Q: Many Kashmiri Muslims would rather be 
independent than join India or Pakistan. Do you agree?

A: The UN resolutions provide for only two 
options: joining India or Pakistan, and if this 
rule is followed then the majority would, I 
think, opt for Pakistan. However, if the three 
parties to the dispute­Pakistan, India and the 
people of Jammu and Kashmir­come to a consensus 
on an independent Jammu and Kashmir, then, as I 
have repeatedly said, we will accept that formula also.

Q: In some of your writings you have argued 
against Kashmir being an independent state, even 
claiming that this is an Indian ‘ploy’. Can you elaborate?

A: This is true. It is an Indian ploy, because 
India does not want to see Pakistan strengthened, 
which it would be if Jammu and Kashmir joins 
Pakistan. The slogan of Azadi is aimed at 
weakening Pakistan. Independence would result in 
a territory that would have been a natural part 
of Pakistan being taken away from it. But, then, 
compared to staying with India, independence is a lesser evil.

Q: Many Kashmiris, seeing the current political 
and economic troubles in Pakistan, might say that 
they would prefer to be independent.

A: If we get independence, we will accept it.

Q: What if most people of Jammu and Kashmir wish 
to live in a secular or democratic set-up, and 
not a Taliban-style ‘Islamic’ state?

A: We don’t want to bring Taliban-type Islam, but 
the real Islam of the Quran and the Practice (Sunnah) of the Prophet.

Q: But the Taliban argued that their state was in 
accordance with the Quran and the Sunnah.

A: To claim something is different from acting on 
that claim. For instance, while Islam makes it a 
duty for every Muslim male and female to acquire 
education, as soon as the Taliban came to power 
they banned girls’ education. What they should 
have done, instead, was to set up separate 
schools for girls. So, like this, there are many 
issues on which we can differ. The Islamic state 
that we would like to establish in Jammu and 
Kashmir would be one based on the understanding 
that all of humanity are children of the same 
primal parents, Adam and Eve. They will all be 
treated equally and justly. There shall be no 
discrimination based on religion. After all, the 
Prophet once remarked that all creatures are of 
the family of God and that the best is he who 
treats members of God’s family­which obviously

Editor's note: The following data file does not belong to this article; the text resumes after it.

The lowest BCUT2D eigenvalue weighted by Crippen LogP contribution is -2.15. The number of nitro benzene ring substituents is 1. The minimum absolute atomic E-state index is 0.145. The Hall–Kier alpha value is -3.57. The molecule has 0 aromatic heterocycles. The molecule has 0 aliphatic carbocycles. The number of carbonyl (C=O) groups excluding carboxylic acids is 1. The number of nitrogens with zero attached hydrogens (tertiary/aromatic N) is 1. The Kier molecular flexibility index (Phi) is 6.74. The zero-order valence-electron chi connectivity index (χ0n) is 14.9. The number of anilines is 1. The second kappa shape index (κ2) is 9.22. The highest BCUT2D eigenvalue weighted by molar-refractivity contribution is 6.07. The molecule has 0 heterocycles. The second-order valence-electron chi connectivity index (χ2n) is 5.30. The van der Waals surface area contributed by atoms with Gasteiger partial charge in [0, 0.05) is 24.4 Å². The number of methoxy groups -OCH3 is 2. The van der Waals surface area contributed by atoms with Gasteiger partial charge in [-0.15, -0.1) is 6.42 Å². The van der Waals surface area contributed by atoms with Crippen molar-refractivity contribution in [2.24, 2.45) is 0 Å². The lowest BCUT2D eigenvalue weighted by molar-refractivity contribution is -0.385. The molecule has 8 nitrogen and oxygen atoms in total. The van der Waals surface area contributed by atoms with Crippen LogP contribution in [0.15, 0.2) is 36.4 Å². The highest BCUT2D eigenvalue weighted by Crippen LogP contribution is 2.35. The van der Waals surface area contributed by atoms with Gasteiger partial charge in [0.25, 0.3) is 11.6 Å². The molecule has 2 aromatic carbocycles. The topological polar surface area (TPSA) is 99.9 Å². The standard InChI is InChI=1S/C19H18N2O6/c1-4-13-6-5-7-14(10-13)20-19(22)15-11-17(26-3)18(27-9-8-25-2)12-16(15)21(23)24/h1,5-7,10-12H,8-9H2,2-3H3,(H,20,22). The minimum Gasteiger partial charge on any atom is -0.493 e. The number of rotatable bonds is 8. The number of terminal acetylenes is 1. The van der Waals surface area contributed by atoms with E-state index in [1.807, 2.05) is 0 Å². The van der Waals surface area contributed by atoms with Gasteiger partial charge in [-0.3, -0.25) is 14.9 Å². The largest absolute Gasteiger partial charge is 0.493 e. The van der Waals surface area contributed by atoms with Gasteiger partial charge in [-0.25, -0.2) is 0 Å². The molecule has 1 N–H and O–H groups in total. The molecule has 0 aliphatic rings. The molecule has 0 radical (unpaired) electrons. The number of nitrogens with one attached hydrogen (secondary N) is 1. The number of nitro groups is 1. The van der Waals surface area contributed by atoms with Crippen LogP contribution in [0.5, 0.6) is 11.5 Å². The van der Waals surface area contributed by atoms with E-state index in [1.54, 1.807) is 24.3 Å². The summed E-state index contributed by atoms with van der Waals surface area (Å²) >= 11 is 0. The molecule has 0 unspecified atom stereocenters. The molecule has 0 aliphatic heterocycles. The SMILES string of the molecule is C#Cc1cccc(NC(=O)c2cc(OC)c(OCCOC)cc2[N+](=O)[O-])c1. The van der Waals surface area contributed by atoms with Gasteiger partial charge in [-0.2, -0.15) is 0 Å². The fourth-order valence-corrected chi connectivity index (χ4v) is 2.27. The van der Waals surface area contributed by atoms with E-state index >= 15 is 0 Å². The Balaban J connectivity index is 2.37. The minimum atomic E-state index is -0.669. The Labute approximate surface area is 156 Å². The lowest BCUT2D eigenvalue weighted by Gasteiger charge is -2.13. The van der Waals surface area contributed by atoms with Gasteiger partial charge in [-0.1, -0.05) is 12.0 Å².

includes non-Muslims, too­in the best way.

Q: You advocate Kashmir’s accession to Pakistan, 
but today minority nationalities in Pakistan, 
such as the Baluchis and the Sindhis, suffering 
under Punjabi domination, are struggling for 
independence. Might not the same thing happen to 
the Kashmiris if the state were to join Pakistan?

A: We want to join Pakistan, not be absorbed into 
it. We would have internal autonomy.

Q: But, surely, despite Pakistan’s claims, the 
part of Jammu and Kashmir under its control­‘Azad Kashmir’­lacks real autonomy?

A: Yes, Azad Kashmir cannot be said to be really 
autonomous since there, too, everything happens 
according to the wishes and directions of the 
Federal Government. But we would make sure that our autonomy
be written into the Constitution.

Q: Do you see any significant changes in 
Pakistan’s policies vis-à-vis Kashmir in recent 
years, perhaps under American pressure?

A: Yes, considerable changes can be noticed. 
Earlier, Pakistan used to insist on the right to 
self-determination for the people of Jammu and 
Kashmir. Musharraf was the first to change this, 
arguing for a solution outside that of the UN 
resolutions, an out-of-the-box solution. This 
constituted the first deviation in Pakistan’s 
Kashmir policy. Then, Musharraf began talking of 
seven zones in Jammu and Kashmir, soft borders 
and his four-point formula, which is nothing but 
a means to preserve the status quo.

Q: How do you respond to media allegations that 
the Kashmiri movement for self-determination is ‘anti-Hindu’?

A: How can our struggle be called ‘anti-Hindu’? 
It is a struggle for certain principles. In Hindu 
mythology, when the Kauravas and the Pandavas, 
cousins of each other, were arrayed against each 
other on the battlefield, Arjun turned to 
Krishanji Maharaj, and told him that he could not 
bear to fight his own brothers. Why, he asked 
him, was he asking him to fight them? He wanted 
to refuse to fight. But, then, Krishanji Maharaj 
said, ‘Arjun, this is a battle for certain 
principles. In this, do not consider the fact 
that those who are opposed to you are your 
relatives’. We Kashmiris, too, are engaging in 
such a battle for certain principles with the